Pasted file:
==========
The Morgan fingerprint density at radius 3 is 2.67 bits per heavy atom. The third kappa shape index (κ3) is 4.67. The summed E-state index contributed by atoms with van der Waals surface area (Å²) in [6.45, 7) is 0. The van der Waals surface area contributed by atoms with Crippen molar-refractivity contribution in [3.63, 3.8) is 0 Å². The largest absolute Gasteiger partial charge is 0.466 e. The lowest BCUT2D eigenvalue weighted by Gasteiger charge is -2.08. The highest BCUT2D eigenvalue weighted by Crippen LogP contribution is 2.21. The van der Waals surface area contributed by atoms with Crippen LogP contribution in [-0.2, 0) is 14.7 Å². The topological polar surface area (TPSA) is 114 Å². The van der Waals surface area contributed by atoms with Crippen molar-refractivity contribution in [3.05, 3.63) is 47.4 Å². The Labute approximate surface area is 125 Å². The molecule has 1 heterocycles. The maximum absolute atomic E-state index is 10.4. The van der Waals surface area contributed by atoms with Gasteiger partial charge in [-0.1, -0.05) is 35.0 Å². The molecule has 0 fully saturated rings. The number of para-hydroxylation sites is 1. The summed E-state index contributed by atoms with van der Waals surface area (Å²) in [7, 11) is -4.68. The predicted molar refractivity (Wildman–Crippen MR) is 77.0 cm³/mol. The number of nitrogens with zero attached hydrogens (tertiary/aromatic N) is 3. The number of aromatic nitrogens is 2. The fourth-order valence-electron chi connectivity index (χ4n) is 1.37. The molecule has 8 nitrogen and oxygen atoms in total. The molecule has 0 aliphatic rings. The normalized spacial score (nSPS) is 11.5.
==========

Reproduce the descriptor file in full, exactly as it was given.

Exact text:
The Morgan fingerprint density at radius 3 is 2.67 bits per heavy atom. The third kappa shape index (κ3) is 4.67. The summed E-state index contributed by atoms with van der Waals surface area (Å²) in [6.45, 7) is 0. The van der Waals surface area contributed by atoms with Crippen molar-refractivity contribution in [3.63, 3.8) is 0 Å². The largest absolute Gasteiger partial charge is 0.466 e. The lowest BCUT2D eigenvalue weighted by Gasteiger charge is -2.08. The highest BCUT2D eigenvalue weighted by Crippen LogP contribution is 2.21. The van der Waals surface area contributed by atoms with Crippen LogP contribution in [-0.2, 0) is 14.7 Å². The topological polar surface area (TPSA) is 114 Å². The van der Waals surface area contributed by atoms with Crippen molar-refractivity contribution in [3.05, 3.63) is 47.4 Å². The Labute approximate surface area is 125 Å². The molecule has 1 heterocycles. The maximum absolute atomic E-state index is 10.4. The van der Waals surface area contributed by atoms with Gasteiger partial charge in [-0.1, -0.05) is 35.0 Å². The molecule has 0 fully saturated rings. The number of para-hydroxylation sites is 1. The summed E-state index contributed by atoms with van der Waals surface area (Å²) in [7, 11) is -4.68. The predicted molar refractivity (Wildman–Crippen MR) is 77.0 cm³/mol. The number of nitrogens with zero attached hydrogens (tertiary/aromatic N) is 3. The number of aromatic nitrogens is 2. The fourth-order valence-electron chi connectivity index (χ4n) is 1.37. The molecule has 8 nitrogen and oxygen atoms in total. The molecule has 0 aliphatic rings. The normalized spacial score (nSPS) is 11.5.